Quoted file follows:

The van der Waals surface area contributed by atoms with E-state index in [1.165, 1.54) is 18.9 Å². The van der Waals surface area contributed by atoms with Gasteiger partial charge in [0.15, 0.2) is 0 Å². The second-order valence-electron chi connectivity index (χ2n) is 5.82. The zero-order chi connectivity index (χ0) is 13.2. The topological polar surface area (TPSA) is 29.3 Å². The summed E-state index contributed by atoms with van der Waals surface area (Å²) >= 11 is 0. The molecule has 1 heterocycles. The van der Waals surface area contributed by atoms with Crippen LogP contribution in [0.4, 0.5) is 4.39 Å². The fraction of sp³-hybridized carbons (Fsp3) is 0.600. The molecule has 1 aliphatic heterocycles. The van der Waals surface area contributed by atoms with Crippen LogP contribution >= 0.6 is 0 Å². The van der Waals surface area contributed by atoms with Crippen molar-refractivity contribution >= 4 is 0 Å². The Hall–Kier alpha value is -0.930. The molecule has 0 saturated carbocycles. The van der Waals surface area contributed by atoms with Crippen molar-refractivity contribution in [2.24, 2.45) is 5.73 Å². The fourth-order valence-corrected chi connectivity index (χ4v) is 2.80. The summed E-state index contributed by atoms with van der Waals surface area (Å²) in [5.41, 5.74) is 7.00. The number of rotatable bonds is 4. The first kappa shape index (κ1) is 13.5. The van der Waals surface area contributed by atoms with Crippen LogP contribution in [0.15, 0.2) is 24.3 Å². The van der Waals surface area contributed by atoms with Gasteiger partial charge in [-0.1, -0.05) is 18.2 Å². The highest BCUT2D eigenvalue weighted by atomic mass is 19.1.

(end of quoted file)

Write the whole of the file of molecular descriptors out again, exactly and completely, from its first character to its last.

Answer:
The van der Waals surface area contributed by atoms with E-state index in [1.165, 1.54) is 18.9 Å². The van der Waals surface area contributed by atoms with Gasteiger partial charge in [0.15, 0.2) is 0 Å². The second-order valence-electron chi connectivity index (χ2n) is 5.82. The zero-order chi connectivity index (χ0) is 13.2. The topological polar surface area (TPSA) is 29.3 Å². The summed E-state index contributed by atoms with van der Waals surface area (Å²) >= 11 is 0. The molecule has 1 heterocycles. The van der Waals surface area contributed by atoms with Crippen LogP contribution in [0.4, 0.5) is 4.39 Å². The fraction of sp³-hybridized carbons (Fsp3) is 0.600. The molecule has 1 aliphatic heterocycles. The van der Waals surface area contributed by atoms with Crippen LogP contribution >= 0.6 is 0 Å². The van der Waals surface area contributed by atoms with Crippen molar-refractivity contribution >= 4 is 0 Å². The Hall–Kier alpha value is -0.930. The molecule has 0 saturated carbocycles. The van der Waals surface area contributed by atoms with Crippen molar-refractivity contribution in [2.24, 2.45) is 5.73 Å². The fourth-order valence-corrected chi connectivity index (χ4v) is 2.80. The summed E-state index contributed by atoms with van der Waals surface area (Å²) in [5.41, 5.74) is 7.00. The number of rotatable bonds is 4. The first kappa shape index (κ1) is 13.5. The van der Waals surface area contributed by atoms with Crippen LogP contribution in [0.15, 0.2) is 24.3 Å². The van der Waals surface area contributed by atoms with Gasteiger partial charge in [-0.1, -0.05) is 18.2 Å². The highest BCUT2D eigenvalue weighted by atomic mass is 19.1.